Afghanistan has made substantial progress toward macroeconomic stability, but structural reforms need to be accelerated. The uncertainty affecting the fiscal outlook warrants a prudent expenditure policy. Monetary policy has been instrumental in reducing inflation and safeguarding external stability, but it needs to be strengthened. The government should resist pressures for expanding its role in the economy and focus on fostering competition and improving economic governance. The current exchange rate level appears in line with fundamentals. The government should increase its efforts to improve Afghanistan’s statistical database.
The Executive Board of the International Monetary Fund (IMF) has completed the third review of The Islamic Republic of Afghanistan's performance under the economic program supported by the three-year Poverty Reduction and Growth Facility (PRGF) arrangement. The completion of the review allows for an immediate disbursement of SDR 11.3 million (about US$17.9 million), which would bring total disbursements under the arrangement to SDR 47.1 million (about US$74.5 million).
In completing the review, the Board also granted a waiver of non-observance of a structural performance criterion on submitting to parliament the core budget's audited financial statement for 2006/07. The audited financial statement was submitted with a minor delay and no corrective action is required.
The PRGF arrangement for the Islamic Republic of Afghanistan was approved in June 2006 for a total of SDR 81.0 million (about US$128 million) (see Press Release No. 06/144).
The PRGF is the IMF's concessional facility for low-income countries. PRGF-supported programs are based on country-owned poverty reduction strategies adopted in a participatory process involving civil society and development partners and articulated in a Poverty Reduction Strategy Paper (PRSP). This is intended to ensure that PRGF-supported programs are consistent with a comprehensive framework for macroeconomic, structural, and social policies to foster growth and reduce poverty. PRGF loans carry an annual interest rate of 0.5 percent and are repayable over 10 years with a 5½-year grace period on principal payments.
Following the Executive Board's discussion, Mr. Murilo Portugal, Deputy Managing Director and Acting Chair, said:
“Despite a difficult security environment, Afghanistan continues to have a satisfactory performance under the Poverty Reduction and Growth Facility-supported program. Nevertheless, structural reforms need to be accelerated to support high growth and reduce poverty.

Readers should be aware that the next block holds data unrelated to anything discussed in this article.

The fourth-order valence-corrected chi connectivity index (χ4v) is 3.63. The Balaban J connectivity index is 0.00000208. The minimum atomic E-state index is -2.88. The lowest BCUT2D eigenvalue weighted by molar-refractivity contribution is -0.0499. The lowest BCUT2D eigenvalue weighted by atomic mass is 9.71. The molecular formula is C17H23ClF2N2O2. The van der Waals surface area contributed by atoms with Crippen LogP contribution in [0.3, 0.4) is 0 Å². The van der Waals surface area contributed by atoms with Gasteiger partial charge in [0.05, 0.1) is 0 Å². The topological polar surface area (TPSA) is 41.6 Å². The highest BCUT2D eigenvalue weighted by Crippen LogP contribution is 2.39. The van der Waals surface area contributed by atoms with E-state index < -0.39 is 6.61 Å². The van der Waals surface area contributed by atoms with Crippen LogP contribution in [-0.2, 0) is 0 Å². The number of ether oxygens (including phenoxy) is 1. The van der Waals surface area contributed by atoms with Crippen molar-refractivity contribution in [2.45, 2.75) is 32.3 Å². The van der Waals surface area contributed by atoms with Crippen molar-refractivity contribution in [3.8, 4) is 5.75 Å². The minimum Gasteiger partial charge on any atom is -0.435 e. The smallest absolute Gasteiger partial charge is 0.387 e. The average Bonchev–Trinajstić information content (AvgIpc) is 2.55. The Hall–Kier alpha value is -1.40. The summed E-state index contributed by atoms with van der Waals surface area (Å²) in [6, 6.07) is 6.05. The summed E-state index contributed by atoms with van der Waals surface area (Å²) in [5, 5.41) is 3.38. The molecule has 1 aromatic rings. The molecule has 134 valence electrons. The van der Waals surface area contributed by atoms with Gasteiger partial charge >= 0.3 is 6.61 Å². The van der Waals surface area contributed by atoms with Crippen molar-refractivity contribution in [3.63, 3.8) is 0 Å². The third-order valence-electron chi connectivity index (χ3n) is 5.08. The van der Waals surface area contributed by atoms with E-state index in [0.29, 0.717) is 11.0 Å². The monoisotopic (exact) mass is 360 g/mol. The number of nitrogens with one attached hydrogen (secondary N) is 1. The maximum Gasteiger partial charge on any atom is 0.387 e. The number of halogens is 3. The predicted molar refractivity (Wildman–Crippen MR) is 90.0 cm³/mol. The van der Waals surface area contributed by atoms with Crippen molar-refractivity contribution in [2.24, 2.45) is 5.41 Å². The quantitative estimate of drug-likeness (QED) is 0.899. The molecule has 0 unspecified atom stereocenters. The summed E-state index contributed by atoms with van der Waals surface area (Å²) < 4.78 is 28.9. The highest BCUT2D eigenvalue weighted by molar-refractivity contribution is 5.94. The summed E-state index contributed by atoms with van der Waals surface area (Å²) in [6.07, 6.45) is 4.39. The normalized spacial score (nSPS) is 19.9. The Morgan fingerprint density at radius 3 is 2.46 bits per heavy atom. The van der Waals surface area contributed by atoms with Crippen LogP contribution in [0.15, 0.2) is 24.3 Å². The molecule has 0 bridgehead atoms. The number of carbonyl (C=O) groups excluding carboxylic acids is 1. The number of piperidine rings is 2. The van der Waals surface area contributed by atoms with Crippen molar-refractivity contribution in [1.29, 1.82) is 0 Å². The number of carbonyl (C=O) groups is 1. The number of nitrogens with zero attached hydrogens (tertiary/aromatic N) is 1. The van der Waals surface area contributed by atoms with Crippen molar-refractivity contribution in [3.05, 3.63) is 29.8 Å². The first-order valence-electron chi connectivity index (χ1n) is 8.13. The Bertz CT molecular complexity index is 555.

“Real GDP growth is estimated to have moderated to 6 percent in 2006/07, but is projected to increase sharply in 2007/08, owing primarily to a rebound in agriculture. Year-on-year inflation was 17 percent in December 2007 on account of higher prices of imported fuel and foodstuffs. The revenue performance during the first half of 2007/08 was satisfactory, but revenue collection in the third quarter fell somewhat short of the indicative target for December 2007. However, prudent execution of the core operating budget permitted meeting the December 2007 indicative target on the operating budget deficit. The Afghani has appreciated by 1 percent against the U.S. dollar since end-December 2007, on account of increased sales of foreign exchange by Da Afghanistan Bank (DAB).
“Looking forward, the continued success of the program hinges on mustering political support for the revenue enhancing measures that are necessary to move Afghanistan toward fiscal sustainability. There is also a need to allocate adequate resources for infrastructure maintenance, and to clarify the government's relations with state-owned enterprises with a view to stem potential fiscal drains.
“As regards monetary policy, increased reliance on capital notes should enhance effectiveness. Managing the volume of capital notes prudently would be important in order to prevent unnecessary fluctuations in liquidity. It is also important to follow-up on Fund staff's recommendations to improve the accounting system of DAB. With regard to the banking sector, measures taken recently by DAB to strengthen bank supervision and the regulatory framework should help stem risks in this sector.
“The managed float regime in place has served Afghanistan well and the level of the exchange rate appears appropriate. In the future, improving competitiveness will require acceleration of structural reforms and further efforts at promoting a transparent and liberal trade regime. The authorities should also avoid further ad hoc changes to the tariff schedule. The authorities have made satisfactory progress toward completing their PRSP—the Afghanistan National Development Strategy. In the period ahead, they should align sector strategies with the growth objectives, while taking into account the economy's absorptive capacity.
“The intention to link explicitly the disbursement of subsidies to the state-owned electricity company to progress in its restructuring should provide momentum for much-needed reforms in this area. Redressing the shortage and high cost of electricity in Afghanistan would have a major, positive impact on the business environment and the well-being of the population. The authorities have launched a joint appeal with the World Food Program to distribute wheat to areas affected by shortages. Cash-transfers should be targeted to vulnerable households—sourced from the existing budget envelope—to mitigate the effect on the poor of rising wheat prices,” Mr. Portugal said.